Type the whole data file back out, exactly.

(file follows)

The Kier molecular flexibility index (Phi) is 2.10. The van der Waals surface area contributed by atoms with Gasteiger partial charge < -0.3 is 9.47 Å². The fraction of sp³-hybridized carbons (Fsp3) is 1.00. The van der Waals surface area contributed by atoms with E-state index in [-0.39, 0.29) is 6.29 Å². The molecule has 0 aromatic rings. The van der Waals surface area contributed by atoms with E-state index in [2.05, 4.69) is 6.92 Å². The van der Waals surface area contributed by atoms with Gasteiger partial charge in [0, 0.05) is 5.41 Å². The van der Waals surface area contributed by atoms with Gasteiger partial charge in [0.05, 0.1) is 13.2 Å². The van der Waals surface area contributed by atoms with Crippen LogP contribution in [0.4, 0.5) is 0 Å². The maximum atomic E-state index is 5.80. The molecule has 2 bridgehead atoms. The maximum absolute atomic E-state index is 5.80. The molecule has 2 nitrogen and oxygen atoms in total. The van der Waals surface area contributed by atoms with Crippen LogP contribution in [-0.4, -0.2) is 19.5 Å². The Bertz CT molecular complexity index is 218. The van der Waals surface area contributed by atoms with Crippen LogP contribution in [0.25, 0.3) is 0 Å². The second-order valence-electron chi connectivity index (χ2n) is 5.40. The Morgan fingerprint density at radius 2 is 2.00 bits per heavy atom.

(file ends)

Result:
The Kier molecular flexibility index (Phi) is 2.10. The van der Waals surface area contributed by atoms with Gasteiger partial charge < -0.3 is 9.47 Å². The fraction of sp³-hybridized carbons (Fsp3) is 1.00. The van der Waals surface area contributed by atoms with E-state index in [-0.39, 0.29) is 6.29 Å². The molecule has 0 aromatic rings. The van der Waals surface area contributed by atoms with E-state index in [2.05, 4.69) is 6.92 Å². The van der Waals surface area contributed by atoms with Gasteiger partial charge in [0, 0.05) is 5.41 Å². The van der Waals surface area contributed by atoms with Gasteiger partial charge in [0.05, 0.1) is 13.2 Å². The van der Waals surface area contributed by atoms with Crippen LogP contribution in [0.4, 0.5) is 0 Å². The maximum atomic E-state index is 5.80. The molecule has 2 bridgehead atoms. The maximum absolute atomic E-state index is 5.80. The molecule has 2 nitrogen and oxygen atoms in total. The van der Waals surface area contributed by atoms with Crippen LogP contribution in [-0.4, -0.2) is 19.5 Å². The Bertz CT molecular complexity index is 218. The van der Waals surface area contributed by atoms with Crippen LogP contribution in [0.25, 0.3) is 0 Å². The second-order valence-electron chi connectivity index (χ2n) is 5.40. The Morgan fingerprint density at radius 2 is 2.00 bits per heavy atom.